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        "A peculiar young devil!" old Parker observed to himself; "the spawn of some damned uncanny ancestor."
        At twelve o'clock that day Mr. Parker's office was deserted, and as Gordon entered it he noticed that it was full of a subtle fragrance — a blend of the famous Chinese goods and of a woman's scent bottle. He had not dared to look when he had heard the conversation in progress next door; he had simply waited breathless, and had written his cabalistic signs at the rate of thirty a minute. Suddenly the voices had died away, he had heard the portly Parker say, "Well, shall we be off?" and the sound of the closing door had reached his ears. Then he had entered Parker's office and had taken two or three deep breaths.
        "Where is Mr. Parker?" he enquired of the office-boy after lunch, pretending not to know in order that he might get his worst fears confirmed.
        "He's out, sir."
        "Why, a-showing of that Chinese gentleman and his daughter round London, sir."
        "Thank you," said Gordon, and his eyes burned afresh.


        The following morning Gordon had not been a minute in his place at the office before the telephone bell rang.
        "Hullo! What is it?"
        "Is that you, Gordon?"
        "Yes," said Gordon, recognising his father's voice.
        "Come up to my office at once, then."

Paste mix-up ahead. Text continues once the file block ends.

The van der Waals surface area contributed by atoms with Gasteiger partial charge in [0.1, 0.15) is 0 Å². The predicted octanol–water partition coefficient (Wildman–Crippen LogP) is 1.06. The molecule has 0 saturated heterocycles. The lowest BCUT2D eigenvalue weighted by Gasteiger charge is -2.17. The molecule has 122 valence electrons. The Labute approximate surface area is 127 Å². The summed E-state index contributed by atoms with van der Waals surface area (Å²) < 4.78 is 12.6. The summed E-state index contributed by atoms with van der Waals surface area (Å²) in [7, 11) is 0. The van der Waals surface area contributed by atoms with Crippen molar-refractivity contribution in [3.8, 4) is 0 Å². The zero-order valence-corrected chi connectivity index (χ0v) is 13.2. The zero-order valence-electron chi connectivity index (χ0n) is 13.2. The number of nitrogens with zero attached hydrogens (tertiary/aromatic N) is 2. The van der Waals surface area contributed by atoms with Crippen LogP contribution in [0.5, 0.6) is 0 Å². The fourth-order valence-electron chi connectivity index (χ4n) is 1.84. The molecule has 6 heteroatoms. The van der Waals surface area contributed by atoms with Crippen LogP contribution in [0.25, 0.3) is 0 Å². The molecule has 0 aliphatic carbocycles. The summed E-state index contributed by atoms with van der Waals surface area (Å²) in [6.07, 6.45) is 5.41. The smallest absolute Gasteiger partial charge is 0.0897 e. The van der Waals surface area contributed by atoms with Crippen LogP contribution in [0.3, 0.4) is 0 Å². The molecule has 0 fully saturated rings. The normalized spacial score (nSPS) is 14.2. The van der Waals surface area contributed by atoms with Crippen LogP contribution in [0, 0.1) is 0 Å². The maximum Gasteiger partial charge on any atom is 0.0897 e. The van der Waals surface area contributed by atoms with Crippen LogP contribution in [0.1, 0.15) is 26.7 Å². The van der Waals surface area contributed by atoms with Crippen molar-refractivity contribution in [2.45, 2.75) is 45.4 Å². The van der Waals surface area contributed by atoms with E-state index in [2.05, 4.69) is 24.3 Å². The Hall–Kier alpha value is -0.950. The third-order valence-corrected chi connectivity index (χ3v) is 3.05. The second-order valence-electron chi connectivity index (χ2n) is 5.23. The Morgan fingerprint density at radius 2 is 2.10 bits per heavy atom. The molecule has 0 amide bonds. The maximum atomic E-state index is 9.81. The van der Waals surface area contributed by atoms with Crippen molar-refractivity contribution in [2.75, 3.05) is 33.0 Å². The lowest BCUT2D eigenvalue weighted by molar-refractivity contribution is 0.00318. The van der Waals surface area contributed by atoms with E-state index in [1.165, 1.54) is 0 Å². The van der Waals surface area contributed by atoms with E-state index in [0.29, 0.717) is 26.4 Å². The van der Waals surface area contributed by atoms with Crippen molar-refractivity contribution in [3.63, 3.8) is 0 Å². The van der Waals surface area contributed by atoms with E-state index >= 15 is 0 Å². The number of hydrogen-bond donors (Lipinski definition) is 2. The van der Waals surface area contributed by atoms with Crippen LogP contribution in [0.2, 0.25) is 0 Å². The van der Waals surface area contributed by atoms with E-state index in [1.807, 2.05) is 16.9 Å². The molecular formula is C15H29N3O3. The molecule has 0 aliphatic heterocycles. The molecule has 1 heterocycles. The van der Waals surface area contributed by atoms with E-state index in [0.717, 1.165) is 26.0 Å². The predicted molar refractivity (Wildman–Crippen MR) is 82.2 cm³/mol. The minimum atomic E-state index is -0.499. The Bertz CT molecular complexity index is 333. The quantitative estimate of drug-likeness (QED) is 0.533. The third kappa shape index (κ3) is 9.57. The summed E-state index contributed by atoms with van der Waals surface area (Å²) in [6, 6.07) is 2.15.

"Right you are!"
        Bang! went the receiver, and an instant later Gordon stood before his sire. He noticed that Mr. Parker was standing in his father's room, and he could see at once that Mr. Keed was a little excited.

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        "Gordon, my boy," old Keed began, in the tone of voice he always assumed when he opened what he thought would prove a fruitless appeal to his son, "I don't want you to argue with me, I am not well enough; neither do I wish you to give me any of your 'excellent' reasons for declining to carry out my orders; but Mr. Parker has just informed me that he can ill be spared to-day, and I wish you therefore to take over his duties with Mr. Pu Tsung." Anticipating a torrent of objections, Mr. Keed raised his hand deprecatingly. "Now, understand, not a word! At ten you meet Mr. Pu Tsung and his daughter — where did you say, Parker?"
        "On the peristyle of the British Museum, sir."